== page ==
Life Lessons Q&A: Early work on a precursor to the internet
IoT Now talks to Bobby Srinivasan, CEO of Mobileum
As a child what job did you want?
Believe it or not, I wanted to join the Army. My father was something of a hero to me and had a distinguished military career. I still own his service watch.
So, what was your first job?
My career began as an analyst at the World Bank around 1986. Back then I was working on the concept of the “Information Utility” which in fact was a precursor to the Internet. I consider this assignment to have been something of a lucky break, because even back then the power of technology to radically change economic development quickly became very apparent to me while I was working on the project.
Without naming and shaming, tell us about your worst boss
Early in my career I had one boss who was not very culturally sensitive, never developing the necessary empathy and understanding with customers – or indeed colleagues – from different backgrounds, countries or cultures. I saw with my own eyes how much of a major handicap that can be for any company serving customers worldwide.
Which IoT use case has recently fired your imagination?
The IoT space is not short of interesting use cases, many of which have the power to inspire the imagination. What the space lacks in my mind is a generic API that can connect and fingerprint all devices. It needs that to deliver the scale and speed deployment and to fire even more innovative and imaginative use cases.
What life lesson would you share with your younger self?
Never give up, never stop striving to get the most out of any situation or opportunity, and always have a clear plan. I love start-ups and have been involved in three; each time we had a clear exit strategy and each time we delivered that successfully. This wouldn’t have been possible without a bit of tenacity.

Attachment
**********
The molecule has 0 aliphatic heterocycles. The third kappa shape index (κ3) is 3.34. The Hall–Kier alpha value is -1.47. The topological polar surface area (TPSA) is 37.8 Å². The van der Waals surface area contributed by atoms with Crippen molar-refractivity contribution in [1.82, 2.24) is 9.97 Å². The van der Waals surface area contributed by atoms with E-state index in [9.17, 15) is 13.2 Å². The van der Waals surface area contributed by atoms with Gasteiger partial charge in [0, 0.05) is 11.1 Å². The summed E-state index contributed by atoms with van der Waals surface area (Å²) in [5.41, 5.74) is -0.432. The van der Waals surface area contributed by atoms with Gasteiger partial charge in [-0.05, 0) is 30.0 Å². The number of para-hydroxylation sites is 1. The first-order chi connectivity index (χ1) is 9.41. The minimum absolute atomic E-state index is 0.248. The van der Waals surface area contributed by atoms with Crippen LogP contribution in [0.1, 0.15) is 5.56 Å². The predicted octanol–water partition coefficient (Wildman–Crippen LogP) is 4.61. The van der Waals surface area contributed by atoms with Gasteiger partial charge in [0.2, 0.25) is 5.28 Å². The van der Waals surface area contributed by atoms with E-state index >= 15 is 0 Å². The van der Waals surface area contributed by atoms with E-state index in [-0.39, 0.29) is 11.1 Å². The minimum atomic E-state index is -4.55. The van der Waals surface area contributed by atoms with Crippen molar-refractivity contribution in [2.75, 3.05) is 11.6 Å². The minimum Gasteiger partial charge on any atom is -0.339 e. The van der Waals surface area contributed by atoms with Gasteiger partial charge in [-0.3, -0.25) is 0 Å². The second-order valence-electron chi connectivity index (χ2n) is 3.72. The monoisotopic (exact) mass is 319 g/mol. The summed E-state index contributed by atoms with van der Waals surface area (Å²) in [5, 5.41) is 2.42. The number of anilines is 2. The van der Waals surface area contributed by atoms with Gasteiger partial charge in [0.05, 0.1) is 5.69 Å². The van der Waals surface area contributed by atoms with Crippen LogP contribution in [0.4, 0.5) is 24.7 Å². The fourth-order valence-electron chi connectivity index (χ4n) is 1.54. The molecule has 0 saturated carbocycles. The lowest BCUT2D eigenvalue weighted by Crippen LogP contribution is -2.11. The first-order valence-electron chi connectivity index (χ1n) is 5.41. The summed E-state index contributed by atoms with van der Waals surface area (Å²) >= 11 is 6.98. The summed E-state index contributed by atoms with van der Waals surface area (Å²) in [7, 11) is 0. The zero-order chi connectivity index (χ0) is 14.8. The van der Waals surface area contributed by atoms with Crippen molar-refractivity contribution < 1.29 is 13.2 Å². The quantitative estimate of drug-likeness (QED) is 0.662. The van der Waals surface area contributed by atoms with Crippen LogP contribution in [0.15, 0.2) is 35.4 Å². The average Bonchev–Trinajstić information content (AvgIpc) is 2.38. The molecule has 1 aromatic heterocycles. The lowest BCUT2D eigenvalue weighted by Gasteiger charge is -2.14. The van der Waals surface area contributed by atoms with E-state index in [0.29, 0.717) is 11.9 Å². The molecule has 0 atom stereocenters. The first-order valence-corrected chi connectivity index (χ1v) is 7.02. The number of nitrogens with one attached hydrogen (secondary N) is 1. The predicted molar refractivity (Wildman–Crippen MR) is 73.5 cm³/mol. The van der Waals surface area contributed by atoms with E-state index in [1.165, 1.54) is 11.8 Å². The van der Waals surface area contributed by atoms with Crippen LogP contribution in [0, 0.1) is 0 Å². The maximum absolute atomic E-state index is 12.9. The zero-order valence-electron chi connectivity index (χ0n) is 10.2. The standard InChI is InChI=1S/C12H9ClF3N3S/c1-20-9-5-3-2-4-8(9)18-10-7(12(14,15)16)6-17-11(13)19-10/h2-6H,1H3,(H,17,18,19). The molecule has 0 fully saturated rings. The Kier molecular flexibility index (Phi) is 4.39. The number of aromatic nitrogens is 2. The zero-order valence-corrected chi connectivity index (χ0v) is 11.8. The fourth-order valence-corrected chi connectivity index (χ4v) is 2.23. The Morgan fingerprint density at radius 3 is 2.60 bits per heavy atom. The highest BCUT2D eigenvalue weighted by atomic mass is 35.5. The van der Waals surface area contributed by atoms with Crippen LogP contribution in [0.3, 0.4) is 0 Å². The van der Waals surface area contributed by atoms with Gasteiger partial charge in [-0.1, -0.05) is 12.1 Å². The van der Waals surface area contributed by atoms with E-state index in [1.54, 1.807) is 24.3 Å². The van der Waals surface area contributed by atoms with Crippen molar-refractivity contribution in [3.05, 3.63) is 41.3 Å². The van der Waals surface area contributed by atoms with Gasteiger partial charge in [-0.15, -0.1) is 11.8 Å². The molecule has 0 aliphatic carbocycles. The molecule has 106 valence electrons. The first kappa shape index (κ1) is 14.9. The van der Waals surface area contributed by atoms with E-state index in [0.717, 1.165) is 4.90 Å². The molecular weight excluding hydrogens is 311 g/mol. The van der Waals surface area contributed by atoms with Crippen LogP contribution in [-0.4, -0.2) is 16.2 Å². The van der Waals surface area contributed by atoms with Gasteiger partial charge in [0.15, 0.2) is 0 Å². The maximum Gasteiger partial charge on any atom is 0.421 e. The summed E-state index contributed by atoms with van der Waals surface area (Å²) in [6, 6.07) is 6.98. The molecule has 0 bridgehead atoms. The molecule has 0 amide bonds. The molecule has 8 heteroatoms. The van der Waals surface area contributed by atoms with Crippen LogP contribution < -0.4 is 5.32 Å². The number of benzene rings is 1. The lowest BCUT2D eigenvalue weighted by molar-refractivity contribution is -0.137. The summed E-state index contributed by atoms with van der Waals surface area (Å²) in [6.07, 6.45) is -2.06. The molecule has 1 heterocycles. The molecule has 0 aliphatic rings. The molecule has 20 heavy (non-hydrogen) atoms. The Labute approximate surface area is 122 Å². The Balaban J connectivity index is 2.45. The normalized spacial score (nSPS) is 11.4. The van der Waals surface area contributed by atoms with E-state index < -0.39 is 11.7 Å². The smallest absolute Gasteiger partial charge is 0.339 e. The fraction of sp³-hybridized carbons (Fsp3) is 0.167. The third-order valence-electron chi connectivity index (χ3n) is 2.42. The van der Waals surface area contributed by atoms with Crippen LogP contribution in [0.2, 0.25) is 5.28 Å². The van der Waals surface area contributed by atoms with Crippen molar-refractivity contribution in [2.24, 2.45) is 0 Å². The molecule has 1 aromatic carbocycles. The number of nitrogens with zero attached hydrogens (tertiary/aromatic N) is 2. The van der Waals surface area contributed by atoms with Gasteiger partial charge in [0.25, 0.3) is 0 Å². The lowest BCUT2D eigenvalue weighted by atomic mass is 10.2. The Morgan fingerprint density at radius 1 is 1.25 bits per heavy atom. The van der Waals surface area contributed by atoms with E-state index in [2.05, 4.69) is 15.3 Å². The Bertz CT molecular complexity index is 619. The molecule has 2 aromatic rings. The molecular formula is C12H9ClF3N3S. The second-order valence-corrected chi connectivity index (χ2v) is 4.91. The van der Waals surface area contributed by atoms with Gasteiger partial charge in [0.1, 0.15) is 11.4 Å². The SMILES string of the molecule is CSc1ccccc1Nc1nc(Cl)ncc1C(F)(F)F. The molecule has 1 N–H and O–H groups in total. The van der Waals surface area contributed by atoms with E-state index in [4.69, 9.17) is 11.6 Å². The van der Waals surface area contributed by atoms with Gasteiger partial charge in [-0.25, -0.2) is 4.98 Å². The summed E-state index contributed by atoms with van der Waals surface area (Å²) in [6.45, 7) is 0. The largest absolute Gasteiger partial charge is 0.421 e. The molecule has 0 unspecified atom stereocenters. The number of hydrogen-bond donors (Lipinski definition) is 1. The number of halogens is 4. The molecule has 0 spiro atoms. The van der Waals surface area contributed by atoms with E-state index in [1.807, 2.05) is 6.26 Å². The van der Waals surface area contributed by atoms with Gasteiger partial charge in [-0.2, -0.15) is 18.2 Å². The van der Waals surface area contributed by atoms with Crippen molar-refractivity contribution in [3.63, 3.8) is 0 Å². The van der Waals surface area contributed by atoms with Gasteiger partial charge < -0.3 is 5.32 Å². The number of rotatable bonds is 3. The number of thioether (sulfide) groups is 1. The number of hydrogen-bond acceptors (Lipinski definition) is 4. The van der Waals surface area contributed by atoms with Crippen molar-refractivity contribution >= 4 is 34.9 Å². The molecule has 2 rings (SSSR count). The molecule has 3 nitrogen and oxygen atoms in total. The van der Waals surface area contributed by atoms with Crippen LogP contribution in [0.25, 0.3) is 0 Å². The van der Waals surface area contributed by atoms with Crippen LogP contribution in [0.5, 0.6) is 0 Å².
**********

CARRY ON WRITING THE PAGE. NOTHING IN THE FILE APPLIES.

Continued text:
What has been you most memorable business travel experience?
In the late 1980s I lived and worked in China helping to set up a hardware manufacturing joint venture for Apollo Computers – an operation which was later acquired by Hewlett-Packard. These were still relatively early days in China’s emergence as a major world economy – and also the beginnings of the country becoming a powerhouse in high quality IT manufacturing. It was a fascinating time to be in China. The manufacturing label ‘made in China’ had previously been associated in the Western World with cheap goods – now it was coming to signify ‘low-cost excellence’.
Tell us about the proudest moment in your career so far
I would say getting Audax to invest in Mobileum in 2016. As a private equity partner, Audax specialises in transforming established market companies into larger, better-positioned and more valuable businesses. At the time of the investment they were, and they remain, the ideal partner for Mobileum. The support from Audax is enabling us to build a platform – both in technology terms and in market positioning terms – that will help us to consolidate our leading position in roaming and to continue to grow our analytics business.
Audax also introduced Mobileum to Arun Sarin, the former Vodafone Group CEO. Arun now shares his vast experience and insights with us as a board director. The backing of Audax also enabled us to increase our Merger & Acquisitions activity – as evidenced by the acquisition of Evolved Intelligence last November – a move which opens up complementary business opportunities for Mobileum in network security, taking advantage of the leadership position EI had established.